Asked by proxymom
How Can I Have Very High Bp, Yet Feel Fine? I Am Recently Diagnosed As Stage 3.
I was at a friends house who was watching her husbands BP. Knowing I had been sick with a headache and vomiting earlier that day, my friend decided to take my BP with her digital monitor. It was 186/127 and my friend flipped out. I assumed it was high because I had been sick earlier. The next day when I was feeling fine, she redid it and that is when the reading was 207/146. This was my left wrist and I am right handed. She also did my right wrist and those readings were also high but not as high as the left. I rarely see a doctor but happened to have an appointment the next day for something else, so stupidly went in thinking there was something wrong with way my friend had done her readings, but the BP machine in the office backed her up. By the time the DRs office machine was airing up for the 3rd time to get its first reading, I was extremely nervous. That probably made it even worse, but those numbers were also very bad. My head was pounding, I wanted to throw up and the flourescent lighting was bothering my eyes. My DR was obviously upset and told me I would have to go on medications immediately and made sure I would have the meds and start taking them that night. My headache was getting worse by the minute while talking to the Dr and she suddenly decided to manually take my BP for the umpteenth time. She quickly left and came back with some pills called Klonodine (?) and informed me that I was starting some meds RIGHT NOW!! I asked her how high it was and she said "too high, its over 200" They refused to let me leave until that 1st pill plus a second one given to me later started to bring my BP down. This happened on thursday. Today is monday and I went in this morning for some fasting blood work. My BP was down but still quite high and the nurse said something that made me think the bottom number of my BP was even more worrisome than the top. I have two questions. 1. If I am correct in that assumption, why was the bottom number so important? 2. I understand having the headaches and vision sensitivity when my BP is high, but how can my BP be soooo high when I feel absolutely fine?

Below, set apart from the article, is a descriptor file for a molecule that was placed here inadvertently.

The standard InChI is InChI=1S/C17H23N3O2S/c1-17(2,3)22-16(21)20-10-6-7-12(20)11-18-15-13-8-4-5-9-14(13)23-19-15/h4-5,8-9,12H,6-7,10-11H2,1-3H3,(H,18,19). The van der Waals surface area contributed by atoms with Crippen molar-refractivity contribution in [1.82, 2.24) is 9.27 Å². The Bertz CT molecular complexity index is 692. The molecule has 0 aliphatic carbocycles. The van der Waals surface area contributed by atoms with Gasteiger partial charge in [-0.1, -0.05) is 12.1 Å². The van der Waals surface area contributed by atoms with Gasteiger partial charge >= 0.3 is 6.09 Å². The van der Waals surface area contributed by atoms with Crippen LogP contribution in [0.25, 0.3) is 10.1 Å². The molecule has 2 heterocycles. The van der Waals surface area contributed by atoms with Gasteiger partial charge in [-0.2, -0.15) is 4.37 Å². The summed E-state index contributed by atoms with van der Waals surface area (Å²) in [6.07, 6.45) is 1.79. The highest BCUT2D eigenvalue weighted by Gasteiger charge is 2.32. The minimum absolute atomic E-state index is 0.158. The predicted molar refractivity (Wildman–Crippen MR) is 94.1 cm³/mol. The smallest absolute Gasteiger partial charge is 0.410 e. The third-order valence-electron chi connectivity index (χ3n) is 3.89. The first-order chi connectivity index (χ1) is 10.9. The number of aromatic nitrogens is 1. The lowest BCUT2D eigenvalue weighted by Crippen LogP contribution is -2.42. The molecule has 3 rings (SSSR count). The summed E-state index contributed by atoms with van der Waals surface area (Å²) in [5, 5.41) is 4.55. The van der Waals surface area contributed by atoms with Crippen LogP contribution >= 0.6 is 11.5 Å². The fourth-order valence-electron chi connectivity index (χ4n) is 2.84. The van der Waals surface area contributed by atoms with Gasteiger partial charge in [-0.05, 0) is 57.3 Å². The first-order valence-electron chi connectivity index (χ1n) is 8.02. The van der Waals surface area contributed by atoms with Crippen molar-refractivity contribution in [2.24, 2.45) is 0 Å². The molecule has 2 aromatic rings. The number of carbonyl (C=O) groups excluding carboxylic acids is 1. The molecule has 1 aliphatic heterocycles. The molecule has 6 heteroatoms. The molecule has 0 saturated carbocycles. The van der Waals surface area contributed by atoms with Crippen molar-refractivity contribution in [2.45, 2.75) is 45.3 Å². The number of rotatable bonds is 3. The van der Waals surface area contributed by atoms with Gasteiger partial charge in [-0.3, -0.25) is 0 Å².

MD's were once trained to use diastolic blood pressure (the lower number) to diagnose hypertension. However, this changed in 1997, when studies showed that systolic blood pressure (top number) was more critical. Systolic blood pressure tends to gradually increase with age due to less elasticity in the arteries, while diastolic tends to rise gradually until ~50 years-old, then tapers off for a decade. Systolic is the better indicator of developing heart disease.
Regardless, you want to monitor both numbers.
There are usually no symptoms associated with high blood pressure, hence the name the "silent killer".
All the best,
Lisa Nelson RD
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